Monday, August 11, 2008
Make-Believe Mondays With Cassie Ryan
Today on Make-Believe Mondays our guest is Cassie Ryan.
Cassie, first, tell us a little bit about the manuscript you’re working on now.
Cassie: Actually I just finished Triangle of Seduction, which is the third book in my Seduction Series. My current WIP is under my other pen name, Tina Gerow, and is an Urban Fantasy. As Tina I’ve written paranormal romance, but never Urban Fantasy, so I’m excited to try my hand at something new.
Debra: I can't wait to see what you do with urban fantasy. It's a genre that is new to me as a reader.
Ray Bradbury said, “We are cups, constantly being filled. The trick is, knowing how to tip ourselves over and let the beautiful stuff out.” How do you keep your creative cup filled?
Cassie: I think keeping balance in your life overall is a big key to keeping my creative cup filled. When I’m on a deadline and my days revolve around my WIP and nothing but writing, then my creative well gets a bit low and I have to take time to recharge. However, I prefer not to get to that point if I can help it. I like to write every day, but also spend time with my family, friends, critique group, read books I love, hang out in the pool, see movies or whatever else comes along. If I keep everything in balance, my creativity seems to continue to flow well.
Debra: There is flow to our lives when everything is in balance, isn't there? I think sometimes when a writer is on deadline and everything else gets puts on hold it's doubly important to remember to get enough exercise, sleep and healthy food. Maintaining that balance isn't always easy.
Is there a point when your characters begin to come alive and you can see and hear them?
Cassie: Absolutely. Since most of my book ideas have started with an overall idea and then turned into characters inside my head, my characters start chattering even before I’ve started writing the book. But putting them through their paces as I write the scenes is like watching your child grow up.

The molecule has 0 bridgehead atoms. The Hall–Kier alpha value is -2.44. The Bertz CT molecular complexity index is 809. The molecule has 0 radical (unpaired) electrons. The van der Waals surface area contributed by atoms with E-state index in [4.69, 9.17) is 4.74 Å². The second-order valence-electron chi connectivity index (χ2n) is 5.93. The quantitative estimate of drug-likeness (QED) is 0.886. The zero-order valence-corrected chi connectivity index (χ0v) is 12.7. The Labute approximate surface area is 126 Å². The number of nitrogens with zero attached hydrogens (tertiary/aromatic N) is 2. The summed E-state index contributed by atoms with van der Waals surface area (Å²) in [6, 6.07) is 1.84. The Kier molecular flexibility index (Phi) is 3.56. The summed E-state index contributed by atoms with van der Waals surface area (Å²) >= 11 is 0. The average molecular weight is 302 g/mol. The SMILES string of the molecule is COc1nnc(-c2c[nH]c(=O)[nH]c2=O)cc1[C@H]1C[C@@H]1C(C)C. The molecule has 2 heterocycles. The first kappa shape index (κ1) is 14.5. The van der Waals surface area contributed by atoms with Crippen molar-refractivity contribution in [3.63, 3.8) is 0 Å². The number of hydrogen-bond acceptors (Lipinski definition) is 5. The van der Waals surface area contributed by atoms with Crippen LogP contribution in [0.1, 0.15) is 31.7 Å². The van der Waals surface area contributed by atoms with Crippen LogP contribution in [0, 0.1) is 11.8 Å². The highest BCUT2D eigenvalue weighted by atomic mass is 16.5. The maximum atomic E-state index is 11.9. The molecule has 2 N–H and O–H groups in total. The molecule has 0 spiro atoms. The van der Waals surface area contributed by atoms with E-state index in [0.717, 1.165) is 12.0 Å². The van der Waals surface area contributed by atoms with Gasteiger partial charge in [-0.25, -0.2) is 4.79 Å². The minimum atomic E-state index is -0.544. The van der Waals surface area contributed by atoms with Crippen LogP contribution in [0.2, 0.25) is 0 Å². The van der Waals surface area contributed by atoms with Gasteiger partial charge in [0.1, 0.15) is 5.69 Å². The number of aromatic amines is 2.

Debra: It's very much like that, isn't it? Then soon they are fully grown and go into into the big wide world.
Some very famous authors have played with language, creating words for people or places that no one has ever heard of. Have you ever played with words in that way and if so how?
Cassie: In the Seduction Series, since part of the story takes place on Earth and part on the fictional world of Tador, I did come up with some words/things just for my world. For example, balda is the native white stone of the world that has pink crystals running through it. The pink crystals help with the conduction of the power and energy created through sexual interaction. I also had ponga, which looks like a fuzzy purple peach with whipped-cream like meat. It smells like lavender and has an aphrodisiac quality when spread on the skin or ingested. There are more, but that will give you an idea.
Debra: How fascinating and how intricate to create a world down to the details of stone and fruit. Perhaps these examples will help readers understand why it takes so long to create some of our fiction, especially when it requires world building.
For some writers, dreams play a role in creating fiction. Has this been true for you? Have you ever dreamed a scene or an image that later wound up in one of your books?
Cassie: When I’m deep into writing a book I do start to dream about it, and often scenes that spill out into my dreams do end up in the final book. I also have several book ideas in my idea file that were from dreams—especially those that repeat for several nights in a row. In those instances I think the Universe is trying to tell me something!
Debra: Oh, yes, those repeating dreams are a determined tap on the shoulder. A signal to pay attention.
As a child did any particular book or author pull you into their imaginary world?
Cassie: I’ve devoured so many authors’ books over the years that I’ve lost count. But a few that stand out from when I was younger were Anne McCaffrey and Piers Anthony. I could spend hours lost in the worlds they created, until I felt like they were real places I could actually visit.